Published By Janet Gershen-Siegel at May 15th, 2020
It was … inevitable. As the federal funding bailout was put together, and the SBA Paycheck Protection Program was announced, the scammers came out of the woodwork.
There are essentially two ways in which scammers could try to bilk the system. One is by way of fraudulent applications for federal funding. The other is by targeting small businesses and trying to rip them off.
Let’s take a look at both.
Both CNN and the New York Times warn of a crush of demand, particularly at the start. And it’s no wonder, as there were nearly 10 million new unemployment claims for the weeks of March 15 – 28. Businesses large and small are shedding workers. Hopefully, a lot of this unemployment will be temporary.
But in the meantime, there are so many businesses in need that the ability of fraudsters to slip their bad actions in among the legitimate claims is heightened. That’s not good news. After all, the federal funding is limited. Federal funding isn’t infinite – and just printing up money to meet demand invites catastrophic inflation.
One update has been to raise the interest rate from .5% to 1%. The idea is to make it easier for community banks to participate.
According to the ABA Banking Journal:
“The lender does not need to conduct any verification if the borrower submits documentation supporting its request for loan forgiveness and attests that it has accurately verified the payments for eligible costs…The Administrator will hold harmless any lender that relies on such borrower documents and attestation from a borrower.”
“In light of the urgent needs, Congress also allowed the SBA to expand eligible lenders who can participate in the program, meaning that banks that typically aren’t included on the SBA’s preferred lender list and don’t have experience administering SBA loans will now be allowed to.”
Is this a recipe for problems? You’d better believe it.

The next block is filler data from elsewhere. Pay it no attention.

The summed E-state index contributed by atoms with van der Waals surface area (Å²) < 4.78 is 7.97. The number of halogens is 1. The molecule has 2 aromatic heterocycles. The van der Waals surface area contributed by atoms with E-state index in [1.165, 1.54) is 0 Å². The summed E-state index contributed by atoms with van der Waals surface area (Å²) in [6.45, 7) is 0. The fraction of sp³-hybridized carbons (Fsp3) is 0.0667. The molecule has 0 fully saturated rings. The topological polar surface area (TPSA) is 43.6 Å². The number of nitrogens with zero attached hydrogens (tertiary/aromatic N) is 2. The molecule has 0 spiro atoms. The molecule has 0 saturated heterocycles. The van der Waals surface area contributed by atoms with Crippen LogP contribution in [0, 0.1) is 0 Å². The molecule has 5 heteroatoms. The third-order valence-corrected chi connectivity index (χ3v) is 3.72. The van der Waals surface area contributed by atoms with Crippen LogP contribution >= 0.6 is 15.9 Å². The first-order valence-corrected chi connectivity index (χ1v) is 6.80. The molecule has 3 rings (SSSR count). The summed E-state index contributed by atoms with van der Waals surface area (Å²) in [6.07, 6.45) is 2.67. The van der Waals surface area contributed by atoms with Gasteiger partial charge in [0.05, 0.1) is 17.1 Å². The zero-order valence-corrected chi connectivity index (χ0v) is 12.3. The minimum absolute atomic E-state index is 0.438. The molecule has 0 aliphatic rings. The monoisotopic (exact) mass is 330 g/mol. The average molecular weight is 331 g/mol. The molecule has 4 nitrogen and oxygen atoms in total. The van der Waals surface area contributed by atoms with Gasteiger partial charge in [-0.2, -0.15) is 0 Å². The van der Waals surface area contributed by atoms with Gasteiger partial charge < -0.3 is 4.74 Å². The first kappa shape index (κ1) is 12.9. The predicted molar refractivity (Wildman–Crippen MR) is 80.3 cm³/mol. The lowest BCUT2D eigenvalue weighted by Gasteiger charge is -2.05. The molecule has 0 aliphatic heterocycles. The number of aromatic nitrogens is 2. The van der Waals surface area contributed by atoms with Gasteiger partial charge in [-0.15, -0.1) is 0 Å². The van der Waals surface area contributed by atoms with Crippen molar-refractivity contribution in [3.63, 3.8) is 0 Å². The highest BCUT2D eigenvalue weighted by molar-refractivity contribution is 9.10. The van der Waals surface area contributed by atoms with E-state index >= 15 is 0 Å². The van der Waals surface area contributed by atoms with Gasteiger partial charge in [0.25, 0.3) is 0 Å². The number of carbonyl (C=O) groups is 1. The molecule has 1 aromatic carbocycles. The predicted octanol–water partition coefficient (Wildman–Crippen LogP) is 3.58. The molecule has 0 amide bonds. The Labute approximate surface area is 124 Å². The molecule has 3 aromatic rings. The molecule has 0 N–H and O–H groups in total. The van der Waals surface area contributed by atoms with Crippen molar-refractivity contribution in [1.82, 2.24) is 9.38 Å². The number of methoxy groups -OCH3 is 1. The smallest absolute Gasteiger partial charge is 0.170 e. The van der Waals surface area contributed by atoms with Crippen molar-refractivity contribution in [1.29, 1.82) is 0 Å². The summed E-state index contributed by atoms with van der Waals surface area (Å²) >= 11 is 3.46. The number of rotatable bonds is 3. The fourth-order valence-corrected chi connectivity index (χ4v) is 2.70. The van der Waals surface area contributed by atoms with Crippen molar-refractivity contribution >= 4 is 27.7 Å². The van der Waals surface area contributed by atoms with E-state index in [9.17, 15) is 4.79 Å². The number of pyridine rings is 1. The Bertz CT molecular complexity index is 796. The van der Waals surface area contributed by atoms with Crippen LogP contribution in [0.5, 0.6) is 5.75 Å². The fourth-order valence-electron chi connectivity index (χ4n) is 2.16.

The SBA and federal government – rightfully – want to streamline the process and get cash into the hands of as many small business owners as possible. But unprecedented volume + inexperienced lenders + a ton of cash + scammers smelling easy marks = every opportunity for things to go haywire.
In perhaps the unkindest cut of all, there are already situations of scammers trying to prey upon desperate small business owners.
According to the SBA, they do not initiate calls regarding either 7(a) or disaster loans or grants.
“If you are proactively contacted by someone claiming to be from the SBA, suspect fraud.”
It’s best to hear it straight from the SBA about scammers.
And, of course, the SBA also warns small business owners to be on the lookout for phishing schemes, where fraudsters send official-looking email in the hopes that an entrepreneur will reveal important private information. This private information includes passwords, Social Security Numbers, and the like.
Fortunately, there are ways to spot an SBA loan scam.
Inc offers four helpful ways to determine if someone is trying to scam you as you apply for an SBA PPP loan (or any other SBA loan emerging from the COVID-19 situation).
Much like the SBA warns, scammers may try to contact your business and offer help getting loans – or even the loans themselves. That is, so long as you hand over your business credit card number or the like.
According to Inc:
“Scammers could use this information to apply for a loan on your behalf–and you’ll be on the hook for paying it back. Also note, you only get one opportunity to apply for a loan, according to Ami Kassar, founder and CEO of MultiFunding, a small-business loan adviser based in Ambler, Pennsylvania.
If you do receive any notices like this, the Treasury Department recommends contacting the FBI.”
The CARES Act is set up in such a way that there are no closing costs. You won’t have to pay any application or package fees, either. So if someone claims they can get you a loan faster if you just cross their palm with silver – run the other way.